We wish Elaine all the best for the future and much happiness in her new role as mum to beautiful baby son, Jasper.
Please, give broc a break!
Help! There’s a badger in my garden. What can I do? Badgerwatch hears this query more often than any other badger ‘problem’.
Due to the ever increasing expansion of urban areas, badgers by necessity are being forced to live closer to human proximity than ever before. New housing estates and new road infrastructure impact on the badger. The result is loss of setts, foraging habitats or dissection of their foraging areas.
It has become a matter of life or death for the badgers. They may be killed by road traffic as they try to access what’s left of their long established feeding grounds. Unfortunately,
the same feeding areas may have often become the coveted lawns of proud new home owners, who now despairingly survey the myriad of ‘snuffling holes’, the evidence of a night’s foraging. The badger might be forgiven for thinking “ so what, I was here long before you, sir”.
|Start of the nightly search for food.|
Because of food shortages, badgers sometimes attack lawns and damage gardens in their search for earthworms and leatherjacket grubs which make up the greater part of their diet. A badger may polish off as many as 200 earthworms in a night’s feeding. They are naturally partial to seasonal fruit and cereals.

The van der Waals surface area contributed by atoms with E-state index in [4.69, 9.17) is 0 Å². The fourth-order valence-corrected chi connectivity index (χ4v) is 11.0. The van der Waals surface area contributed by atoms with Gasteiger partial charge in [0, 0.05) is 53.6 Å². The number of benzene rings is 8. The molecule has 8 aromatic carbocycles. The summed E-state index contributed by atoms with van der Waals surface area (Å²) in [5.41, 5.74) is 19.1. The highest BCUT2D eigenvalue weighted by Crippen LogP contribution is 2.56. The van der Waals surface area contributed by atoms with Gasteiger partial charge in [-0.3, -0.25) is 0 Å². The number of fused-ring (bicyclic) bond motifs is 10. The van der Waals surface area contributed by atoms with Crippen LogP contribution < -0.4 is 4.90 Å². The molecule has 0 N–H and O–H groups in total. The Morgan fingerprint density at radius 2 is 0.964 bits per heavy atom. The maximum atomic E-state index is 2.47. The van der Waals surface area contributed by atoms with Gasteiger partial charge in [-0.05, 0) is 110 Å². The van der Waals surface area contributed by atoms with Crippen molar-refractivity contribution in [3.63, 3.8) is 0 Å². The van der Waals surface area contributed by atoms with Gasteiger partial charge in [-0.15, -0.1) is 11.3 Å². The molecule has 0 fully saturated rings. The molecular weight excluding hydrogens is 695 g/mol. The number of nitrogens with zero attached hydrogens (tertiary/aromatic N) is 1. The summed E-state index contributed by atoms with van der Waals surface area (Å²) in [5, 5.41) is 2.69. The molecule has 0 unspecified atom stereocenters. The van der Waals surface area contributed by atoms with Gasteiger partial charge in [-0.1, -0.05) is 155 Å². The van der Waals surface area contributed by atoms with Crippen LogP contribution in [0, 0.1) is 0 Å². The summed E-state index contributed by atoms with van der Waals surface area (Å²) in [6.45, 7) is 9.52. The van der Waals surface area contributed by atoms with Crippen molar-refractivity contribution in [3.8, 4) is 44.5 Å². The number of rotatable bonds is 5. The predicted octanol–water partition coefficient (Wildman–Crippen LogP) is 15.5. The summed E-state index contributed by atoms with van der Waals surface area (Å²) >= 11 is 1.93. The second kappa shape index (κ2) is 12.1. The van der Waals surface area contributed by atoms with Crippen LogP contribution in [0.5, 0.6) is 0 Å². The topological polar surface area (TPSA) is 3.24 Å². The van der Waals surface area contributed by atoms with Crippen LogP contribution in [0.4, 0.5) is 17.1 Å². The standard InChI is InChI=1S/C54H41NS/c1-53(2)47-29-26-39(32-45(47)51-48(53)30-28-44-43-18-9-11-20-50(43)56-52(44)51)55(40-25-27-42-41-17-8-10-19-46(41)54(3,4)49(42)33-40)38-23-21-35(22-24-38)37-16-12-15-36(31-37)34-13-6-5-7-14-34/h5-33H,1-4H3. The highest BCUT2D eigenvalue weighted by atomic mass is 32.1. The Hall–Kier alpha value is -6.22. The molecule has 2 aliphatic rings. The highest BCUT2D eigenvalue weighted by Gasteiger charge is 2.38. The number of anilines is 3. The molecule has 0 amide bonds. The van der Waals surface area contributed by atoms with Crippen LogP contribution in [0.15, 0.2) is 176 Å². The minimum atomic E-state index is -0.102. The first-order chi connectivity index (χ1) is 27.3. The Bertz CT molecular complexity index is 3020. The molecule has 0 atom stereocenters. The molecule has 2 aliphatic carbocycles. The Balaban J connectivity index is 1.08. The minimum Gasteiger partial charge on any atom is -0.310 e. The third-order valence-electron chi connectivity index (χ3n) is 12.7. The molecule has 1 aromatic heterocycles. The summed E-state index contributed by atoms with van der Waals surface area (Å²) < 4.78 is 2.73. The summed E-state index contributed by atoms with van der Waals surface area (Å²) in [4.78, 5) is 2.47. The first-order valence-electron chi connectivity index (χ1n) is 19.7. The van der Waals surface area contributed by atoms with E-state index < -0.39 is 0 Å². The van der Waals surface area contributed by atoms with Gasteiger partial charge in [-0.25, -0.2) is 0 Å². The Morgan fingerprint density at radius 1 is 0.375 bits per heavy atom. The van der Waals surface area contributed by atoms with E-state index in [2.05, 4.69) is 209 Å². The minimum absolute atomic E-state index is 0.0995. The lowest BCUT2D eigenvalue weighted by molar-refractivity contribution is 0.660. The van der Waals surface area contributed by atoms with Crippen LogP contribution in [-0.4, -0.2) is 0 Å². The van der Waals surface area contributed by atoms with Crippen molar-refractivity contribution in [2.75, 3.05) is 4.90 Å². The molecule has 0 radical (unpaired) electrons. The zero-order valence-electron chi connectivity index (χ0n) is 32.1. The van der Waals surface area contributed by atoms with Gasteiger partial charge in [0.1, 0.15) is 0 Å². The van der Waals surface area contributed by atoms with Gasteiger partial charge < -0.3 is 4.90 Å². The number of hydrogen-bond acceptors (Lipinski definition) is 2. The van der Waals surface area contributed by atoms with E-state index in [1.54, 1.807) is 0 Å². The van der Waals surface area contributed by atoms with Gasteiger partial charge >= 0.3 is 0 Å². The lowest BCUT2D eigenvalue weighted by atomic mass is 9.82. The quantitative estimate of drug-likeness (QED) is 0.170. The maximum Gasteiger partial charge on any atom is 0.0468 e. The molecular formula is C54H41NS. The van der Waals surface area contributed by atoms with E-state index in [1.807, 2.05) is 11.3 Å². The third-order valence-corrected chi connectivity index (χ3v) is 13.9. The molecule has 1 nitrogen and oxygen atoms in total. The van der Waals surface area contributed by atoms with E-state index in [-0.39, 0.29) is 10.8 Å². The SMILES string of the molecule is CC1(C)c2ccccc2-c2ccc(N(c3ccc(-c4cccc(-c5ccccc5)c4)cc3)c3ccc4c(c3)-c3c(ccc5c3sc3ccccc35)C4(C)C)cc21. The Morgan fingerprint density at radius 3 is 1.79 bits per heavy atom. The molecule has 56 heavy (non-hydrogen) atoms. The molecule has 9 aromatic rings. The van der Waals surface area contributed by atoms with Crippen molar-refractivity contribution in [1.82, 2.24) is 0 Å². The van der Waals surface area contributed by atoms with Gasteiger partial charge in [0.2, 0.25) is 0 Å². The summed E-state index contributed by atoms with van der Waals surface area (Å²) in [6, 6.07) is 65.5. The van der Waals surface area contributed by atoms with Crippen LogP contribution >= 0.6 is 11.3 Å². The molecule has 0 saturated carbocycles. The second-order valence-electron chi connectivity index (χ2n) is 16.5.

Badgers are often accused of raiding poultry. This is rare and is usually the action of one rogue individual. Likewise it is rare for the animal to attack lambs though they will scavenge on carcasses and afterbirths.
This year, Ireland enjoyed an extremely hot, dry summer. Unfortunately this imposed hardship on the badger and other wildlife. Their normal supply of food diminished. The dry spell forced earthworms to burrow deeper below the rock-hard ground. Deprived of this valuable source of food, the result is starvation for the badgers, in particular young and vulnerable cubs. Even under ‘normal’ conditions, 50% of badger cubs die in their first year, lack of food being one of the reasons.
It should be explained that the presence of badger latrines along with digging of lawns are usually temporary and seasonal activities. Badgers generally move on. Taking this into account, perhaps a little tolerance and understanding on the part of home owners may prove to be the best (and often) only solution..
Damage to gardens may be minimised by putting out water and some left-over food for visiting and starving badgers. Badgers are omnivorous. Many types of household scraps and leftovers will see visiting wildlife through such life-threatening dry spells.